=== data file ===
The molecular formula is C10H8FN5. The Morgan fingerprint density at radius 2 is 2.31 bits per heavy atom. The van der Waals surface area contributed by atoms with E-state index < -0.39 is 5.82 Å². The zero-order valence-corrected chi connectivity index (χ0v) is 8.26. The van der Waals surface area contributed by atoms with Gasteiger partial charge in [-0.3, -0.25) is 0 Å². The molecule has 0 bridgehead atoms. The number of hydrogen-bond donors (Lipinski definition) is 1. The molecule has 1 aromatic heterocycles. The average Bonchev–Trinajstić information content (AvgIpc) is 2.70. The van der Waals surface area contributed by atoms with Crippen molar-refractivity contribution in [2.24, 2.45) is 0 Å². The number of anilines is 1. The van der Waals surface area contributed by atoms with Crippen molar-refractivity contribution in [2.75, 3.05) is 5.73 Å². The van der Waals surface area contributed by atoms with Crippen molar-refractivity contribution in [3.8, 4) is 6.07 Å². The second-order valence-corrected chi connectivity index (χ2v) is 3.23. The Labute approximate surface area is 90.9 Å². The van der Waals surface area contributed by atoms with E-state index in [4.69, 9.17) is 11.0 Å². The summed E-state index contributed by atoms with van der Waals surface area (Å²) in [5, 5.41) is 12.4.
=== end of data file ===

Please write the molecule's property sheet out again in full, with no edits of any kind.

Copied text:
The molecular formula is C10H8FN5. The Morgan fingerprint density at radius 2 is 2.31 bits per heavy atom. The van der Waals surface area contributed by atoms with E-state index < -0.39 is 5.82 Å². The zero-order valence-corrected chi connectivity index (χ0v) is 8.26. The van der Waals surface area contributed by atoms with Gasteiger partial charge in [-0.3, -0.25) is 0 Å². The molecule has 0 bridgehead atoms. The number of hydrogen-bond donors (Lipinski definition) is 1. The molecule has 1 aromatic heterocycles. The average Bonchev–Trinajstić information content (AvgIpc) is 2.70. The van der Waals surface area contributed by atoms with Crippen molar-refractivity contribution in [2.24, 2.45) is 0 Å². The number of anilines is 1. The van der Waals surface area contributed by atoms with Crippen molar-refractivity contribution in [2.75, 3.05) is 5.73 Å². The van der Waals surface area contributed by atoms with Crippen molar-refractivity contribution in [3.8, 4) is 6.07 Å². The second-order valence-corrected chi connectivity index (χ2v) is 3.23. The Labute approximate surface area is 90.9 Å². The van der Waals surface area contributed by atoms with E-state index in [4.69, 9.17) is 11.0 Å². The summed E-state index contributed by atoms with van der Waals surface area (Å²) in [5, 5.41) is 12.4.